Any way you slice it, second-grade students at Emerson Elementary School now have a better understanding of fractions and a greater appreciation for making pizza.

Sixty kids, plus two, 30-inch Brooklyn Bomber pizzas from Brooklyn Pizza equals the perfect ingredients for a fun and unique math lesson that tasted as good as it looked.

The pizza lesson was funded by Emerson’s Parent Teacher Organization as a way to get students excited about learning fractions.

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Shawn Malone, owner of Brooklyn Pizza, visited to talk about the importance of fractions and other uses of math in his daily business.

“When Mrs. (Jami) Kiel and I first thought to collaborate, they had just started working on fractions in class, and we both thought pizza would be a great way to show the use of this type of math in everyday life,” Malone said. “From our dough recipe to the slice count to the amount of product that goes out our doors, we use math every day in a fun, fast-paced work environment.”

Students were surprised to learn that Brooklyn makes and serves around 200 pizzas a week.

Malone demonstrated how he and his staff have to cut the pizzas into equal parts, first cutting it in halves, then thirds, then fourths, until there was enough pizza for everyone.

However, not every piece was perfectly equal, Malone said.

“This is the first time I’ve ever had to cut a pizza like this,” he said of the triangular pieces. “Usually, we cut them in squares.”

Malone said he appreciated the opportunity to give back to the schools and hopefully inspire kids to like and work hard at math.

“I feel like as a business owner with just a high school diploma, it’s important to share my story with everyone that hard work and dedication will still take you as far as you can dream in this world,” he said.

He also was impressed by the students and what they wanted to know.

“What a bright bunch of kids,” he said. “I was amazed at the questions they had on the fly.”

Student Joel Stevens said he learned from Malone’s presentation that you have to know math for almost any job, especially if you own or work in a restaurant.

“You should study hard when you are still in school so you can get a good job and be good at it,” he said.

Kiel said the idea to teach math with pizza is just one example of how teachers try to find fun and creative ways to introduce educational standards, such as fractions.

Throughout the school year, students have the opportunity to participate in a science fair, pick a pumpkin at the farmers market, plant flowers and hear from several guest speakers, among other activities.

“We try to come up with ideas that are engaging and meaningful for the students,” she said.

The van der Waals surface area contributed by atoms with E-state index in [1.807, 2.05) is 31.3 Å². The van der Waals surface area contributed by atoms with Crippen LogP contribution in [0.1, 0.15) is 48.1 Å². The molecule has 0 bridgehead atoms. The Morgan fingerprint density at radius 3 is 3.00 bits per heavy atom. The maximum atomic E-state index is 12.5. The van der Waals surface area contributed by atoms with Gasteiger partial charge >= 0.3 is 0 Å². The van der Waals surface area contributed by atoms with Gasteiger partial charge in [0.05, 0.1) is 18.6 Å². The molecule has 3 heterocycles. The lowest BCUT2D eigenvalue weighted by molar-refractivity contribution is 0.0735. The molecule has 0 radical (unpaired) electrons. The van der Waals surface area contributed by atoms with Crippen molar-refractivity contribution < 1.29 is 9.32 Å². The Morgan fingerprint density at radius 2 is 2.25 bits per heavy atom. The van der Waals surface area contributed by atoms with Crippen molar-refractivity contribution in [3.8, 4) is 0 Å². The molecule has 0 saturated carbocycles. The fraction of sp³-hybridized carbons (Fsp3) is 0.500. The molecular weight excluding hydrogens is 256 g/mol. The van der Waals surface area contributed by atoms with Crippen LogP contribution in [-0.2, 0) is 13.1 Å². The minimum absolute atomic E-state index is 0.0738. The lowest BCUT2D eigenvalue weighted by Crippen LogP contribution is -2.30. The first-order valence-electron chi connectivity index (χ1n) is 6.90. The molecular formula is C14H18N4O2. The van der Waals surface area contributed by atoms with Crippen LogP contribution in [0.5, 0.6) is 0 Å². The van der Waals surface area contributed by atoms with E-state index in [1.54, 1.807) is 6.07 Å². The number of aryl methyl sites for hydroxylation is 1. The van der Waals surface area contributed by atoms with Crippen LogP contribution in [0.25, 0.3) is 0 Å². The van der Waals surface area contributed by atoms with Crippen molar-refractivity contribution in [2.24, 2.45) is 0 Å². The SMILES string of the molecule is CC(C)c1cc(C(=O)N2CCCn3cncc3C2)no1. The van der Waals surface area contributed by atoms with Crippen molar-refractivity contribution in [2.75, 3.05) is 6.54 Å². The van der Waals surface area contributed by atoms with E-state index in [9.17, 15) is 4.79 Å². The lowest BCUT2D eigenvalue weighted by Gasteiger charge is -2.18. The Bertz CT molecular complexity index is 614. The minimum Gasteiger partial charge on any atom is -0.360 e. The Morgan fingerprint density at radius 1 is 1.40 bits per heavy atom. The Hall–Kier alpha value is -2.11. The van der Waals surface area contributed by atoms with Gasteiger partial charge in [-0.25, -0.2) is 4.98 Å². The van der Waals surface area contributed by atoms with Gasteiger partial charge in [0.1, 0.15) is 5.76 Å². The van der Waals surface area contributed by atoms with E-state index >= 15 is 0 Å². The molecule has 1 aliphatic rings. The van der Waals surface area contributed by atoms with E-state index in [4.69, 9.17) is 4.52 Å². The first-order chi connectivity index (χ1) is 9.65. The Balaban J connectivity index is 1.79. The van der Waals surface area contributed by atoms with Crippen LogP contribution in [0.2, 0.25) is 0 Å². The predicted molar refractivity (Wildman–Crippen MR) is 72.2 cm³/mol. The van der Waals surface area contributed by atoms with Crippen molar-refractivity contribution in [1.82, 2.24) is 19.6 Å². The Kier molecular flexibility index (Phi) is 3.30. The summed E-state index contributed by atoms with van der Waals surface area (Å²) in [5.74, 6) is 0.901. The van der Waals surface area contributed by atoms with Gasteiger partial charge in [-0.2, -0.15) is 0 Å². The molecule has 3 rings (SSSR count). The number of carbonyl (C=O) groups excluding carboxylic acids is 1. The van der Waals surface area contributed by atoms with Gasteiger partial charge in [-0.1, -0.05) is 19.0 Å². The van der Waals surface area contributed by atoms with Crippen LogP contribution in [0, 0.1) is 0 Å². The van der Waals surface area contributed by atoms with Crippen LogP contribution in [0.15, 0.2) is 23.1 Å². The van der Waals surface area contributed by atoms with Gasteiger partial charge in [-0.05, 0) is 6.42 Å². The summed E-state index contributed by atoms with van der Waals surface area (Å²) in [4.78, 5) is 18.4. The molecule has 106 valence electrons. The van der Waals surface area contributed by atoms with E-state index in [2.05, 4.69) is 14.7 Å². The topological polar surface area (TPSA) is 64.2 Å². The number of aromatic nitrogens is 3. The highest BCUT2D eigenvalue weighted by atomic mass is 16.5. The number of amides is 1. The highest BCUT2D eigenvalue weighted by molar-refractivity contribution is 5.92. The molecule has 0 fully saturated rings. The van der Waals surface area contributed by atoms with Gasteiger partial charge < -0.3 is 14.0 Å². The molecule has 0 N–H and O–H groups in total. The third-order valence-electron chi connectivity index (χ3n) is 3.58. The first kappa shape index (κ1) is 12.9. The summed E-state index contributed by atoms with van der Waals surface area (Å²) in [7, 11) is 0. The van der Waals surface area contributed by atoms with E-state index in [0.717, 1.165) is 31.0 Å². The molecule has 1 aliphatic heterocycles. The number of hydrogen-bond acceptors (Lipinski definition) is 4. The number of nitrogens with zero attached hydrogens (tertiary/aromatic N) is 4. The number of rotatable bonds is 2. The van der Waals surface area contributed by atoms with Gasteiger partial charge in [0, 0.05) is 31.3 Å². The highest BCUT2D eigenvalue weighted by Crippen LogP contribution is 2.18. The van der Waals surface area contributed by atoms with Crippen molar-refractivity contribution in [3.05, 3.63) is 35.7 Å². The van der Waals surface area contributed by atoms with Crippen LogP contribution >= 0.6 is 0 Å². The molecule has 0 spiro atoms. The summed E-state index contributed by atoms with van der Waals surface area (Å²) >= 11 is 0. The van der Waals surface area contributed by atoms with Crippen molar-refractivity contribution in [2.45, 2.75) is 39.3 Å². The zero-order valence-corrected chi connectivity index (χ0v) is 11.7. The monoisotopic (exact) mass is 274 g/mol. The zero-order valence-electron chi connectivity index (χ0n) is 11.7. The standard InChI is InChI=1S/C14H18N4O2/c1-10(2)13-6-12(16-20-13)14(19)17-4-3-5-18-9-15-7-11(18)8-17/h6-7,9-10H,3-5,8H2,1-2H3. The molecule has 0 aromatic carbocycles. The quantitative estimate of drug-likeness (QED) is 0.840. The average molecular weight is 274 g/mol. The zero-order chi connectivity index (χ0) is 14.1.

And at the end of the week’s lessons, the classes celebrate their learning accomplishments. And what better way to celebrate than with a gooey, cheesy piece of pepperoni or cheese pizza. Throw in a breadstick, cookies and juice, and fractions have never been so well-liked.

But the students weren’t the only ones that learned something.

“I learned that you can divide a monster Brooklyn Bomber pizza into more than 40 pieces,” Kiel said.

She said it was great to use a real-world model to teach the topic, instead of just using, pencil, paper and a textbook.

“The textbook is a great tool to help introduce new topics and vocabulary,” she said. “And most kids love pizza, and its circle shape is a great way to view equal parts, unequal parts, halves, thirds, fourths, et cetera.”

Student Gabby York said her teachers make it fun to learn. But she likes math, regardless.

“Doing fractions with pizza is even more fun than doing it just on a plain old piece of paper,” York said. “Fractions and other math can be fun no matter what, though.”

After the lesson, students took a quiz, and all of them answered the fraction questions correctly, Kiel said.

“I hope they learned that learning can be fun and very hands-on,” she said. “We loved seeing the students eating pizza while discussing fractions.”

Malone said he remembers being a kid and wondering how fractions would ever be useful in his life.

“I hope kids see that what they are learning is something that they will use throughout their entire lives and that learning these skills now can and will benefit them forever,” he said.

He is hoping to be able to work with other school groups in the future to teach pizza, math and smiles all in one lesson, he said.

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